Optional Courses: My experience…
…by Hannah / from the UK / studying History / 3rd year
When starting my History degree, I was interested in taking courses outside of my subject area to both investigate possible career options and to build upon skills I had learnt in school. I was excited by the possibility of taking on subjects I hadn’t encountered before, particularly ones that offered me some of the practical lab/workshop experience that wouldn’t be included in a history degree – such as taking an archaeology course. I also used some of my outside options to develop interests in areas of history that I had not studied before, such as Middle Eastern History, and to build upon subject areas that had not been offered as part of my secondary education, such as Politics. Although these subjects are something I can read about on my own time, taking them as an outside course was of particular interest due to the unique access to expert knowledge, and the ability to learn about contentious areas, such as politics, from a relatively unbiased and academic standpoint.
Skills for the future By taking a course outside of my school I gained experience in different research methods, digital tools, referencing methods and types of assessment. Archaeology, Law and Sustainable Development all had teaching/assessment methods that I would not have experienced without taking an outside course. Archaeology included lab sessions working with real skeletal material which developed my skills in collating data, handling sensitive material and working within a lab environment – something you wouldn’t expect a history graduate to have experienced at university level! Taking an outside course in Law was particularly helpful as I was introduced to completely different online resources and how to search within them, such as LexisNexis, and how to properly read cases, verdicts and testimonies in a written format. I also gained experience in tutorials which required arguments to be presented on points of law, a skill that is often tested in interviews for training contracts but is difficult to practice outside of these settings. I was able to hone my debating skills within a legal context which was incredibly helpful as while history tutorials offer opportunities to debate, it is not usually on points of law. Writing policy briefs for sustainable development also forced me to develop my concise writing skills. I feel that this skill is incredibly important in the world of work, especially when writing briefings for meetings or notes to a supervisor etc. and so I was grateful to have the opportunity to practice this. The most positive aspects of taking outside courses were learning completely new skills, experiencing different teaching methods and meeting people from outside of my subject area. I feel that the skills I have developed through outside courses make me a more employable graduate than someone who has not had the opportunity to take outside courses. I not only have the skills from my history degree, but I also have experience of scientific research methods, case-based research and problem-based learning than one would not get from solely studying history. I also have a great appreciation for how my outside subjects have contextualised my history degree and allowed me to streamline my interests as I move into fourth year.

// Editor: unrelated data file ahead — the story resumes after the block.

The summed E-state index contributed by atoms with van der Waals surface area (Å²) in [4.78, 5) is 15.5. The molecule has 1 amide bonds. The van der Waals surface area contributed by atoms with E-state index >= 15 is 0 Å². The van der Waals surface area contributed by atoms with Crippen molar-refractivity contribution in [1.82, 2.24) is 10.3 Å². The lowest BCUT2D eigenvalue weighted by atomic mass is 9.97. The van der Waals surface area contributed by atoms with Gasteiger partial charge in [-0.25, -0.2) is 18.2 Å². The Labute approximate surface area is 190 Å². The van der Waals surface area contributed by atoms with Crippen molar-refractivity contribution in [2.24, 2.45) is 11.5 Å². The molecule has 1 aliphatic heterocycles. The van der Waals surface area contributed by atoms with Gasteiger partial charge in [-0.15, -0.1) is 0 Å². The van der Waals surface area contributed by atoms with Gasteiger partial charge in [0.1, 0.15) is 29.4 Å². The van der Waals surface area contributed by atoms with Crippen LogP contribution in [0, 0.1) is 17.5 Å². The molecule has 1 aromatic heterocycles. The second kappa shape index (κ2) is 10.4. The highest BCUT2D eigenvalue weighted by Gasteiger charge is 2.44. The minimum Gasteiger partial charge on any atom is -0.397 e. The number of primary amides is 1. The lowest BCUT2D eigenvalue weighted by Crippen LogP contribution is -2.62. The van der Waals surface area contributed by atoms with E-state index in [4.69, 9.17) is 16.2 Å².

Life after university The optional courses I selected were a really helpful introduction to what I was hoping to do after university. I was aware that I might want to study law after graduation and that this would involve a postgraduate course. Taking Criminal Law greatly improved my confidence in legal writing, case research, and understandings of some of foundational concepts of studying law. This means that going into a postgraduate degree, I feel more experienced and more confident in my own abilities. The access to the career announcements from the Law School also meant I was aware of events that I may not have been as a history student, allowing me to attend talks and careers workshops that greatly informed my understanding of the process of becoming a lawyer after a non-law degree. The academic background that my outside subjects have provided have also been an invaluable introduction to how I might want to get involved with the law after graduation. I took Sustainable Development to consider a role in environmental law, and politics to greater contextualise how the law interacts with wider political contexts. These understandings have also improved my interdisciplinary approach to history essays as I have been able to take the time to research the academic context behind some of the ideas that influence historical research. Don’t be intimidated by taking courses in subject areas outside of your core subject, even if it’s not something you have studied at school before. Taking outside courses gives you access to more subject specific resources and a different undergraduate community. Taking outside courses may also give you access to additional career resources which could help to shape your future career. Optional courses were the most significant factor in my choice to study History at the University of Edinburgh and I have been incredibly grateful for the impact they have had on my current studies as well as my employability and future career choices.
This blog was originally published on the ‘Chat to our students’ site here: https://www.ed.ac.uk/studying/undergraduate/student-life/student-chat